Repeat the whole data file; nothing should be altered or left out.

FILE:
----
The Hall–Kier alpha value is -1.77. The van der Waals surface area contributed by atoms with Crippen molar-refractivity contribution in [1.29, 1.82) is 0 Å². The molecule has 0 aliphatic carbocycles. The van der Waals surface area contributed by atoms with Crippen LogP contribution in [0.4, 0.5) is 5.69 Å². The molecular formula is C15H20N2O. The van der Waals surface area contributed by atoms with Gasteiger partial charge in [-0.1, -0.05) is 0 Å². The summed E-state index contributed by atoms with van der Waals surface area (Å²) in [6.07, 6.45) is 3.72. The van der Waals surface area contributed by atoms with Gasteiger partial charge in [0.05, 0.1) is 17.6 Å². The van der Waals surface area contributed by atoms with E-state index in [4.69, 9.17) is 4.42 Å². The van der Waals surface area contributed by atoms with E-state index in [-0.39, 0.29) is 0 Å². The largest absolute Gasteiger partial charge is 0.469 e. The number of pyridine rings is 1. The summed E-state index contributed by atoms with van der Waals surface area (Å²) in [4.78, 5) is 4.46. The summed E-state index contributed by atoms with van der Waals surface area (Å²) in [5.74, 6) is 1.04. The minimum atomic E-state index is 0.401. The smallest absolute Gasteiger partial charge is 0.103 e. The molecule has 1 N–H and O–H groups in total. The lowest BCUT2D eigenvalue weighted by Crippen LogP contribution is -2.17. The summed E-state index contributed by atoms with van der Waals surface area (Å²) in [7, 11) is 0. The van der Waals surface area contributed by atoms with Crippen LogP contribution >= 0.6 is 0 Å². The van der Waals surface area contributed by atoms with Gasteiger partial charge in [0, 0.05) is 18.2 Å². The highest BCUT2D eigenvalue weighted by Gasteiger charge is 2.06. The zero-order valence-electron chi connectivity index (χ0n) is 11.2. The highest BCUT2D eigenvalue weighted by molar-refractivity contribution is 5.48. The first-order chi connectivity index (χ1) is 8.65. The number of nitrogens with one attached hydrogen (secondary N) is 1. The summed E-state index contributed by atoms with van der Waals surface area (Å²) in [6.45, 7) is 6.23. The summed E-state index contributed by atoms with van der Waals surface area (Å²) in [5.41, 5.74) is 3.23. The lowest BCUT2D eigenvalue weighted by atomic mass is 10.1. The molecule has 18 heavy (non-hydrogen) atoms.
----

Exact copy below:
The Hall–Kier alpha value is -1.77. The van der Waals surface area contributed by atoms with Crippen molar-refractivity contribution in [1.29, 1.82) is 0 Å². The molecule has 0 aliphatic carbocycles. The van der Waals surface area contributed by atoms with Crippen LogP contribution in [0.4, 0.5) is 5.69 Å². The molecular formula is C15H20N2O. The van der Waals surface area contributed by atoms with Gasteiger partial charge in [-0.1, -0.05) is 0 Å². The summed E-state index contributed by atoms with van der Waals surface area (Å²) in [6.07, 6.45) is 3.72. The van der Waals surface area contributed by atoms with Gasteiger partial charge in [0.05, 0.1) is 17.6 Å². The van der Waals surface area contributed by atoms with E-state index in [4.69, 9.17) is 4.42 Å². The van der Waals surface area contributed by atoms with E-state index in [-0.39, 0.29) is 0 Å². The largest absolute Gasteiger partial charge is 0.469 e. The number of pyridine rings is 1. The summed E-state index contributed by atoms with van der Waals surface area (Å²) in [4.78, 5) is 4.46. The summed E-state index contributed by atoms with van der Waals surface area (Å²) in [5.74, 6) is 1.04. The minimum atomic E-state index is 0.401. The smallest absolute Gasteiger partial charge is 0.103 e. The molecule has 1 N–H and O–H groups in total. The lowest BCUT2D eigenvalue weighted by Crippen LogP contribution is -2.17. The summed E-state index contributed by atoms with van der Waals surface area (Å²) in [7, 11) is 0. The van der Waals surface area contributed by atoms with Crippen LogP contribution >= 0.6 is 0 Å². The van der Waals surface area contributed by atoms with Gasteiger partial charge in [0, 0.05) is 18.2 Å². The highest BCUT2D eigenvalue weighted by Gasteiger charge is 2.06. The zero-order valence-electron chi connectivity index (χ0n) is 11.2. The highest BCUT2D eigenvalue weighted by molar-refractivity contribution is 5.48. The first-order chi connectivity index (χ1) is 8.65. The number of nitrogens with one attached hydrogen (secondary N) is 1. The summed E-state index contributed by atoms with van der Waals surface area (Å²) in [6.45, 7) is 6.23. The summed E-state index contributed by atoms with van der Waals surface area (Å²) in [5.41, 5.74) is 3.23. The lowest BCUT2D eigenvalue weighted by atomic mass is 10.1. The molecule has 18 heavy (non-hydrogen) atoms.